Yulun Wang, Ph.D., Chairman & CEO of InTouch Health and President-Elect of the American Telemedicine Association
By Yulun Wang, Ph.D., Chairman & CEO of InTouch Health
The need to provide high quality healthcare to everyone, while reducing costs, has reached a crisis level where it is a major focus at the highest government level. More and more politicians and healthcare leaders are realizing that telemedicine is clearly a cornerstone of the solution. This is tangibly seen by the increasing number of healthcare systems that are adopting telemedicine, by the growth of ATA, and by industry investing in telemedicine products and services. I believe that telemedicine is now reaching an “inflection point” where the industry will grow at an exponential pace. We are realizing that if one can bring the right clinical expertise, to the right place, at the right time, to make the right medical decision in a cost effective manner; quality can be improved while cost lowered.
Although the concept of telemedicine is simple and elegant, implementing telemedicine can be complex and messy. This is not unexpected as fundamental change in any industry is never easy and without obstacles. As one works to implement telemedicine in order to benefit from this enabling technology, one quickly uncovers the many challenges in actually building telemedicine programs. Barriers created by existing payment structures, regulatory policies, IT architectures, corporate boundaries, resistance to change, and technology limitations, all need to be overcome. It is these barriers or challenges, coupled with the significant potential value that can be created, which makes telemedicine ripe for innovators and entrepreneurs. I believe that with persistent innovation, usually accompanied with the risk of capital, entrepreneurs can overcome these barriers and unleash the benefits of telemedicine into our healthcare delivery system.
To succeed in creating positive change I believe in the “divide and conquer” theory. Trying to orchestrate a singular fundamental change to our healthcare delivery system to incorporate telemedicine systemically is too monumental a task, and will likely fail. The pathway for entrepreneurs to innovate successfully is to find appropriately sized healthcare workflow challenges which can benefit from telemedicine solutions, and then work to gain adoption by healthcare providers. With adoption, the entrepreneur can continue to build on that success and expand the vision and market opportunity.
As the telemedicine industry grows, applications are partitioned into two broad categories differentiated by the health status and location of the patient. The first category we call “acute care telemedicine”, in which telemedicine is used to enable remote clinicians to immediately diagnose and treat sick patients. These patients may be very sick and require immediate help from a specialist who is difficult to access. The second category can be called “chronic disease management telemedicine”, where telemedicine is used to periodically and regularly monitor and manage a person’s chronic illness.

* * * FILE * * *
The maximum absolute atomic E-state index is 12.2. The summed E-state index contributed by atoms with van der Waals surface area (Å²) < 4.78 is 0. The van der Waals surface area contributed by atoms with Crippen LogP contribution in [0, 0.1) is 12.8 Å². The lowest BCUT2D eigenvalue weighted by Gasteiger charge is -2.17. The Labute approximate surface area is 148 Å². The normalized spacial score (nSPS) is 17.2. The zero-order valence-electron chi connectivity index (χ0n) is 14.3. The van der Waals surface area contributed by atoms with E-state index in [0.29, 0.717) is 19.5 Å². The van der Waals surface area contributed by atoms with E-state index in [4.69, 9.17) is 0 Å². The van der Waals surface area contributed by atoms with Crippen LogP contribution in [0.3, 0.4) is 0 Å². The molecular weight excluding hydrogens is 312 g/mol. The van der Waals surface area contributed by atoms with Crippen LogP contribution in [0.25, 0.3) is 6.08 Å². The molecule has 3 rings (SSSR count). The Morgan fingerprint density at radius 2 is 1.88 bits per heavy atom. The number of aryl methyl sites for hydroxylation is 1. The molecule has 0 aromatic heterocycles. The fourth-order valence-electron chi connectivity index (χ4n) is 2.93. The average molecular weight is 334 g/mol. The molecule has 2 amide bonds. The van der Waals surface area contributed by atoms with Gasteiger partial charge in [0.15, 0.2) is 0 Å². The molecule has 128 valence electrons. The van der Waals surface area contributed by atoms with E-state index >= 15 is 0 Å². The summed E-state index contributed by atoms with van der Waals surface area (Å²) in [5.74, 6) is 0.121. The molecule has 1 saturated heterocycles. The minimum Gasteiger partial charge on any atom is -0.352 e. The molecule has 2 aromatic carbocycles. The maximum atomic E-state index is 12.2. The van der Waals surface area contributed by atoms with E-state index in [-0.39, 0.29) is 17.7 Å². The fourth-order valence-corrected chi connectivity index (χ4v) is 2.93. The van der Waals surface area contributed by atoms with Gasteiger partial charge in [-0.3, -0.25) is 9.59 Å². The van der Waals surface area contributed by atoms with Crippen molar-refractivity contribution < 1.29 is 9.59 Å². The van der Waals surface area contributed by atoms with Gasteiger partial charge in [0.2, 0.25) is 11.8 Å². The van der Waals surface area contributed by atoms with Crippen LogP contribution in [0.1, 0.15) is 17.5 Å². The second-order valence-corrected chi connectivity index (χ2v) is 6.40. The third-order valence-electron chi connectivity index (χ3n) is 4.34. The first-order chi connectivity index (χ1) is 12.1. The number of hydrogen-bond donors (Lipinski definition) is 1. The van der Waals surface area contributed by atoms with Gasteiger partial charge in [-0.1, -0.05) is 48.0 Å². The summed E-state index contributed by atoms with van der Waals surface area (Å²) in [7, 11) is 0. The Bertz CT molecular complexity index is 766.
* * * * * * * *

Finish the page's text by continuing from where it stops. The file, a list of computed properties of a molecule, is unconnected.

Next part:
The needs of the telemedicine solution and the economic model vary greatly across these two categories. Telemedicine solutions for acute care must enable a remote clinician to be interactively present in the patient environment and gather pertinent medical information through examination and data access to form a medical decision. Often, this decision can have significant (e.g. life or death) consequences. If the remote clinician is the physician-in-charge, then the system must enable the physician to lead and establish dominion over the complete environment. Conversely, telemedicine for chronic disease management generally does not require acute medical decision making, and the interactions are more coaching and mentoring in nature. These solutions often connect healthcare providers into patient’s homes and therefore must scale cost effectively to a single patient/single system mode.
Telemedicine entrepreneurs should identify opportunities where they can innovate manageable-sized solutions that create significant value for the healthcare providers. Still change is always difficult, particularly in the field of medicine where process and procedures are honed and perfected over decades to insure every patient receives consistently high quality care. Therefore the solution must solve the problem in its entirety for adoption to occur. For example, solutions should not be limited to technology alone, but rather need to be coupled with clinical protocols, business plans, training and implementation services, regulatory assistance, and even the ongoing monitoring and measuring of the solutions impact. The level of multi-disciplinary depth and detail required to facilitate a change can tax even the most persistent entrepreneurs.
Healthcare is in a seismic state of transition that hasn’t been seen for many decades. The fundamental goal of changing from “fee for service” to “fee for value”, and competitive pressures re-aligned to drive continued improvement of the quality/cost value curve, is enabling telemedicine to transition from a research topic to mainstream medicine. Generational changes like these happen infrequently, and should be embraced by adventurous entrepreneurs. We are at a time when the need for innovation and entrepreneurism in telemedicine is at a maximum!